NCAA transfer benched by rules

RYAN PYETTE, SUN MEDIA

, Last Updated: 10:30 AM ET

Steph Barrie has ensured a seamless transition in the Western women's basketball team's backcourt.

Once all-star Amanda Anderson completes her final season of eligibility in 2009-10, the Mustangs head coach can plug in newly-added Canadian junior women's team member and former University of Denver hoopster Jenny Vaughan at point guard the following year.

The shame is Anderson and Vaughan won't get to play together at the same time. Canadian Interuniversity Sport's eligibility rules insist the 19-year-old Dundas native -- and NCAA Division I transfers like her -- must sit out a full season before suiting up for their new school.

"My personal feeling is I think it's punitive for players in their first or second year of school to have to sit," Barrie said. "I understand why the NCAA has those rules. It's a business. But we're not that way and I don't know why we have to have the same rules they do. I can see why you'd have it in place for third- or fourth-year transfers because then you're doing it for reasons other than school.

"But 18-year-olds can make mistakes in choosing schools and I don't think they shouldn't be punished for it."

Troy University transfer Jacklyn Selfe, however, will be able to play for Western in the second half of this season because of an injury last year.

Barrie believes there are more than a few Canadians playing NCAA basketball -- and the same goes for other university sports across the spectrum -- who are teetering on the edge between staying on U.S. scholarship or returning to Canada.

"And if they were able to play right away," he said, "that could tip them our way. With Jenny, it was something other than (playing time) that was an issue. She played nearly 20 minutes a game. She was coming back to Denver as the starting point guard.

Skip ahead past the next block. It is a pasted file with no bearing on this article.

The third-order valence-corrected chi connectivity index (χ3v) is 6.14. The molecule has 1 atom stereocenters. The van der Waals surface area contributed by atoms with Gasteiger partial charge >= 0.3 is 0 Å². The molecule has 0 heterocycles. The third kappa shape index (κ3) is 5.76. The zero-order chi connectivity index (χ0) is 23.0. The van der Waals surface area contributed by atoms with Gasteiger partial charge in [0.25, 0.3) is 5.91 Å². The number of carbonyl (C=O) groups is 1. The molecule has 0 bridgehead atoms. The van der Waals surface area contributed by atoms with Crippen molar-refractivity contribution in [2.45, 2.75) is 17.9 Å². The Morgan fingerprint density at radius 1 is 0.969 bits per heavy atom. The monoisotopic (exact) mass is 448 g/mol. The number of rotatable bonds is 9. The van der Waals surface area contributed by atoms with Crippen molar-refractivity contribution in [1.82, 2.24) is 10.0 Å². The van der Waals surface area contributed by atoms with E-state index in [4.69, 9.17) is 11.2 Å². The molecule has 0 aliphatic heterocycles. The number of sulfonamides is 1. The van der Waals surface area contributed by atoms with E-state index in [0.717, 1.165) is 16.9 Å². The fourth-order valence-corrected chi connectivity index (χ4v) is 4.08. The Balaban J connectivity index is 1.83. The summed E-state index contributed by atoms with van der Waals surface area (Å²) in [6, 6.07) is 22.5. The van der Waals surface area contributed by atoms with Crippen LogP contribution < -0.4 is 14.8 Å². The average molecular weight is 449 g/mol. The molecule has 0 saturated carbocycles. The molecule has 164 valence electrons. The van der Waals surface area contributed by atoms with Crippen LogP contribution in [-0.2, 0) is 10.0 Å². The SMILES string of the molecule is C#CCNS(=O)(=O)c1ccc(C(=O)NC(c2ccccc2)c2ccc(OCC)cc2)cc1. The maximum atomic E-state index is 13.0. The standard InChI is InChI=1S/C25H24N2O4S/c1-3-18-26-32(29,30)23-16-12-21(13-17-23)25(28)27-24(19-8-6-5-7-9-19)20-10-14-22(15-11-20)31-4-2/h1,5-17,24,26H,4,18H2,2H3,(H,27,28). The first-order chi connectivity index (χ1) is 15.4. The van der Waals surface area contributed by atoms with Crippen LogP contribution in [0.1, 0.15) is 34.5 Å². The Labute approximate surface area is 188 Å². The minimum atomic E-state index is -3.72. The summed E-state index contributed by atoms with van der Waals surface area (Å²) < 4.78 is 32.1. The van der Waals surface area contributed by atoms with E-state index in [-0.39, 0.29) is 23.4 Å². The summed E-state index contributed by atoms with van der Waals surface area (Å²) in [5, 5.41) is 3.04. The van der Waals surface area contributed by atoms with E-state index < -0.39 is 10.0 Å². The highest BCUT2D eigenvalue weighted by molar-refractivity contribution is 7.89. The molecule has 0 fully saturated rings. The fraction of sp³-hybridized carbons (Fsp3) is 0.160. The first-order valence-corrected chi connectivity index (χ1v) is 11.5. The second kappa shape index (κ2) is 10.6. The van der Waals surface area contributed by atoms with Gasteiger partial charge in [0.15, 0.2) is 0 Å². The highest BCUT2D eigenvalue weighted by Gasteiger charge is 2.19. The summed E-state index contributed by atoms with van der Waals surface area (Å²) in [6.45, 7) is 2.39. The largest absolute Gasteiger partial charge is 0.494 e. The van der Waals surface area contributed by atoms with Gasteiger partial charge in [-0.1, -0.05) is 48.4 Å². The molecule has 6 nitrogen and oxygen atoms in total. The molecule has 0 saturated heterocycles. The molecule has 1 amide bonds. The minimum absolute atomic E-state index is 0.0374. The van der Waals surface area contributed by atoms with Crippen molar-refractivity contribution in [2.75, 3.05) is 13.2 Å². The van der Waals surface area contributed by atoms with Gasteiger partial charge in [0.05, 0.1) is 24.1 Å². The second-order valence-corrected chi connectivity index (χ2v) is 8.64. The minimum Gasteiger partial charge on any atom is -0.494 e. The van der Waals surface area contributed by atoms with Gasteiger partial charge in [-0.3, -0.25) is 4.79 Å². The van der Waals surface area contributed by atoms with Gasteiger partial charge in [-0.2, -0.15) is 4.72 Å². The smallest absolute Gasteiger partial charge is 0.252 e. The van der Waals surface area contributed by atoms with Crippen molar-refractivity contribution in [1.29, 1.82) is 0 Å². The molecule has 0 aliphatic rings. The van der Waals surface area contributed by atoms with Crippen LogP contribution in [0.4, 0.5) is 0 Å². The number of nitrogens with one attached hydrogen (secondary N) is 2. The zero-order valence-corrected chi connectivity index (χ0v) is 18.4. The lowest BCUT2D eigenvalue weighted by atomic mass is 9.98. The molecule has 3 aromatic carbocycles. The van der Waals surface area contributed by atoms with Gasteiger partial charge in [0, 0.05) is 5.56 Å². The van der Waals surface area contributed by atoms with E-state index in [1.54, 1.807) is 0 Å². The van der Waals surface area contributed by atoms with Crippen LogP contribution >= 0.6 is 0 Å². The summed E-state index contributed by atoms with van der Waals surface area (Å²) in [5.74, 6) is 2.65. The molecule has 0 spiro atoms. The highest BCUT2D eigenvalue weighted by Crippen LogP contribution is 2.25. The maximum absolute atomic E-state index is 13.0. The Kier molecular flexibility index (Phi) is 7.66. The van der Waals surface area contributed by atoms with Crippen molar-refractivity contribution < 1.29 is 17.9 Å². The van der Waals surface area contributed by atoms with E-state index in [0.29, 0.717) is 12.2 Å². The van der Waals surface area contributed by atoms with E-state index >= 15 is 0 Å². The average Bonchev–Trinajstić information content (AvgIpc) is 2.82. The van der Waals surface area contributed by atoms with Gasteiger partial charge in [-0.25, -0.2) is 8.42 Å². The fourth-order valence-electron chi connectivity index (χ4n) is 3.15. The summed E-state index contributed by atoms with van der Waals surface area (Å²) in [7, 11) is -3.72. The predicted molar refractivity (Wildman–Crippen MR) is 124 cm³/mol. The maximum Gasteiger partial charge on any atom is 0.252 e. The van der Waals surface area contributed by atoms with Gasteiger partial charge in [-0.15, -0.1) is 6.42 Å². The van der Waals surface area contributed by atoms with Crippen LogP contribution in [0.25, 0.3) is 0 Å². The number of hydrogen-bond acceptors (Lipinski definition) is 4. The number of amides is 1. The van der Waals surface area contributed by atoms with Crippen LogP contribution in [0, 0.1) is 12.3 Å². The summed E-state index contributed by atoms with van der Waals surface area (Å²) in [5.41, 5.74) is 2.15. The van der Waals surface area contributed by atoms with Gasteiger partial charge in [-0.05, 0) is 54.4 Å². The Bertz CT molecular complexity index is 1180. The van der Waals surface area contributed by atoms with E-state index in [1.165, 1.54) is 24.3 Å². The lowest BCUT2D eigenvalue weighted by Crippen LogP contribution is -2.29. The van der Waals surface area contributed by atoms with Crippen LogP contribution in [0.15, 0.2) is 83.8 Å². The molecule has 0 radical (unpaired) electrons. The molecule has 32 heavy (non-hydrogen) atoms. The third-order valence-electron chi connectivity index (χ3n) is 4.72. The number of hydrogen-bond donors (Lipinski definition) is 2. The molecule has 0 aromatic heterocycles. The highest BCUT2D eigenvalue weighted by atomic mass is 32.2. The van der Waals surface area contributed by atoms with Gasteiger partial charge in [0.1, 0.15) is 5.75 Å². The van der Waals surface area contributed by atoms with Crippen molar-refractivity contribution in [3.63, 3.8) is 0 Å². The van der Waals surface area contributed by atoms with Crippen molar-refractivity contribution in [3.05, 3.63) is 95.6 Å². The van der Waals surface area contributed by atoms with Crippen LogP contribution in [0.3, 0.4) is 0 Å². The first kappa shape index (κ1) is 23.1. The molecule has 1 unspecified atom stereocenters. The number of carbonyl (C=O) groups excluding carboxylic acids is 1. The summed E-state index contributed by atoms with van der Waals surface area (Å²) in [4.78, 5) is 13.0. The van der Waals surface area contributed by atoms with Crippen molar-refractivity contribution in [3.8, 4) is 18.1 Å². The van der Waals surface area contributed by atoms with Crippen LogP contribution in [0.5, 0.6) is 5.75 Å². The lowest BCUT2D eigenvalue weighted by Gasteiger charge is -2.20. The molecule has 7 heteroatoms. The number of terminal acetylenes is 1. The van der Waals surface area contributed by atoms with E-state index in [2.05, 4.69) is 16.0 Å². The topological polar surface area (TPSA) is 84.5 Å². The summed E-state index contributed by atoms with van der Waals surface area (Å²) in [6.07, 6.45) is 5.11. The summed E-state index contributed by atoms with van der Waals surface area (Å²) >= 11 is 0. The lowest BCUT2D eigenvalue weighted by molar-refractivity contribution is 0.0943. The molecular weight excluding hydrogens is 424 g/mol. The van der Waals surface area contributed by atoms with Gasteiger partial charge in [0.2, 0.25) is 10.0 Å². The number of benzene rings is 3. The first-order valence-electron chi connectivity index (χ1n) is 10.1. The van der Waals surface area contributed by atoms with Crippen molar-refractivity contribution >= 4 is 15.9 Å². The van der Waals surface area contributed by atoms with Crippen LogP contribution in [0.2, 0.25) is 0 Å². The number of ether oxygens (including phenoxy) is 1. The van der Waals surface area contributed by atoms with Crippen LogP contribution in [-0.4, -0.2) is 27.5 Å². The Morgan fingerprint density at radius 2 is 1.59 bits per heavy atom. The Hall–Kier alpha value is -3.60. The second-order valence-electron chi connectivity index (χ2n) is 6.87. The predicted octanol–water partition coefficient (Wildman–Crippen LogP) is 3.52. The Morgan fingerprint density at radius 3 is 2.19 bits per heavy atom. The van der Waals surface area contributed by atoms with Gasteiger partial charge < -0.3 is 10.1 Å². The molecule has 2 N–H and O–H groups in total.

"But in Denver's conference, their travel is unreal. They'll go on the road for five, six days, then come back for a couple of days and head out again. That makes it tough (on academics)."

Vaughan plans to study biology at Western with hopes of moving into kinesiology or food nutrition. She averaged 3.5 points and 17.8 minutes as a freshman with the Denver Pioneers in the Sun Belt conference.

"I felt I needed to make a change, and I thought right away about Western," Vaughan said. "I had an unofficial visit a while ago and loved the campus. The school is well known academically and has a strong basketball program.

"It'll be tough not playing next year, for sure. But I feel like I can push people in practice and push them like it's a game scenerio."

The five-foot-nine play-maker spent part of last summer with the Canadian junior women's team at the Under-18 Tournament of the Americas. She's poised to compete for the national juniors at the FIBA Under-19 worlds in Bangkok, Thailand.

"That'll be a great experience for her," Barrie said. "For us, she'll bring the same kinds of qualities that Amanda Anderson did in terms of leadership. They're different in that Amanda is more of a pure scorer and Jenny is more of a traditional point guard.

"She's made it clear she wants to be involved in the team. She'll practice. She'll do everything with us except play in the games."

Barrie has known Vaughan since she was an Hamilton-area elementary school student attending local basketball camps. She was a captain of Ontario's gold-medal provincial teams in 2005 and '07 and helped Hamilton St. Mary's win OFSAA senior gold in '05.


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